The crawling man stretched a long arm, reaching the lowest desk drawer, tenderly drawing it open. The actor gently patted the affected wood until he found a little black piano. The gentleman opened the piano case – looking deeply upon the aged yellow keys, and howled out like a wounded animal. Hunched and towering over the little piano that was too small for him now, the man played. Seas of people snorted with terrible shrieks of laughter ruthlessly engulfing the ugly piano noises that spurted from the stage floor. Oh! How it ached. How terribly it ached! Her lips trembled and her eyes quivered – but she mustn’t cry. Oh no, she mustn’t.

You see, she too had a little black piano gathering dust on a shelf – the keys grown stiff and the strings brittle from years of disuse. With a quivering, unsteady hand, she would pry the piano lid open with a creak before it snapped shut with a clap. She liked to dream, though. With floating clouds of thoughts echoing through her mind, uncaught, what it must be like to play again.

The lights flickered on swallowing the entirety of the room as the curtains slithered down with a hiss. The audience broke into applause, the sounds of their hands like relentless drops of rain pattering against a rooftop. Like a bird about to take flight, Laney leaned forwards, with the tip of her toes pressing hard against the floor, before turning to leave the room. Laney walked closer towards the tall opened oak doors that welcomed her as the bitter warmth bid her farewell. The perfectly dull light revealed her golden strands of hair struggling to be noticed among the grey. The crevices and folds of skin starkly coming forth like a draggled weight on the frail body – covering like a veil that shielded the expired youth that was herself.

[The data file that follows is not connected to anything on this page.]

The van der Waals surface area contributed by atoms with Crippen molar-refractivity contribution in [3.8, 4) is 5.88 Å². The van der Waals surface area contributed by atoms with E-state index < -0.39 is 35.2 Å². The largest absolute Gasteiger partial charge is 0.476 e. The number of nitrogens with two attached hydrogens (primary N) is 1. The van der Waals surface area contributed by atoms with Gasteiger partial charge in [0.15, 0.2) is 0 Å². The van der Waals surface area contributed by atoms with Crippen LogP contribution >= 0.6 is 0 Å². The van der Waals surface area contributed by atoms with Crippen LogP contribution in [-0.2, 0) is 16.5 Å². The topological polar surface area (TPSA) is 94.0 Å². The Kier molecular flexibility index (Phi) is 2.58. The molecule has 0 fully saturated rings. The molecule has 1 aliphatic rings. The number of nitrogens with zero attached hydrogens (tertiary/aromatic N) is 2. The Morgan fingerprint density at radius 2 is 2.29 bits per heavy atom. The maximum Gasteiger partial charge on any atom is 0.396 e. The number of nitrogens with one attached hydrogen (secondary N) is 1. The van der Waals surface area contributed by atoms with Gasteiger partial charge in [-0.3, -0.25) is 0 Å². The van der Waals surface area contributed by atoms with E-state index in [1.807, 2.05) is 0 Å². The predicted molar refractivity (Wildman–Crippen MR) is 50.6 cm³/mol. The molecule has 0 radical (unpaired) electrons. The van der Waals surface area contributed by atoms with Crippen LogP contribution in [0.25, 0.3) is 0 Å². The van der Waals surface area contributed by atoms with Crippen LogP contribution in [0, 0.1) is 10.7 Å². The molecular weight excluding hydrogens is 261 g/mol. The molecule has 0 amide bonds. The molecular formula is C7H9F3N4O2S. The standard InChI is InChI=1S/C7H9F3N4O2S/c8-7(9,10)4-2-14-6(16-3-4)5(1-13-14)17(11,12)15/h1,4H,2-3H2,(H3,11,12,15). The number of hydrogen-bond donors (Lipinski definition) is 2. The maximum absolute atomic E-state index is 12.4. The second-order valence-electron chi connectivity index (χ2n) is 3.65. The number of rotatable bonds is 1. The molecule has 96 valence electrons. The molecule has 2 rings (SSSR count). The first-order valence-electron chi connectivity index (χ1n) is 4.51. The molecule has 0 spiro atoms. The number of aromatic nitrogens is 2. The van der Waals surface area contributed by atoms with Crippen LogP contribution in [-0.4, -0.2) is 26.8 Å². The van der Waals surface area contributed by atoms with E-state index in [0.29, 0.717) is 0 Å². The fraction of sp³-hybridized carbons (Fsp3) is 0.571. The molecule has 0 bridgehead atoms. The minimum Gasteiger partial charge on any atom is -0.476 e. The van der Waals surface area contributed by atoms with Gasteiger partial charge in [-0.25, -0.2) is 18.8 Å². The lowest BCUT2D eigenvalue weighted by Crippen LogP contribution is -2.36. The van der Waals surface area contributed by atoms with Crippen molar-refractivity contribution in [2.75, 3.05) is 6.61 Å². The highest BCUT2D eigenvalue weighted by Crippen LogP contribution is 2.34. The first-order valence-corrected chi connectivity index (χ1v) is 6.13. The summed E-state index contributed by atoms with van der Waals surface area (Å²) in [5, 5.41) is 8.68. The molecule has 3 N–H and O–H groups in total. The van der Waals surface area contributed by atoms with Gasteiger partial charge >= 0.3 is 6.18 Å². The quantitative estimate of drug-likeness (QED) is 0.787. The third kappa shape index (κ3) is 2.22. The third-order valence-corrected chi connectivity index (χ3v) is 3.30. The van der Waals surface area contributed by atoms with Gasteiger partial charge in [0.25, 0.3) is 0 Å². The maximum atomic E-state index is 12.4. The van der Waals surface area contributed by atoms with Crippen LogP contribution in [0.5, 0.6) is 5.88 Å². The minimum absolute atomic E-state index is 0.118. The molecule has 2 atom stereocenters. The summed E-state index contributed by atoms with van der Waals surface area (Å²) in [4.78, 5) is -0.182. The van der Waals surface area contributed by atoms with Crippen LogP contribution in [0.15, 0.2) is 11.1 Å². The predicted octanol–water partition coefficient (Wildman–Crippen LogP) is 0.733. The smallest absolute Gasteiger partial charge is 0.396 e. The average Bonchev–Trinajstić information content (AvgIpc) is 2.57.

Running up to the lady was a little girl with an impish smile, the juices of strawberries dribbling fast down her face – the bliss of the child only merely reflected in the old lady’s eyes. The lady reached down to the child, only to grab a handful of air as the child turned to run back into the room. Hobbling, the old lady reached her seat, falling fast and hard into the seat.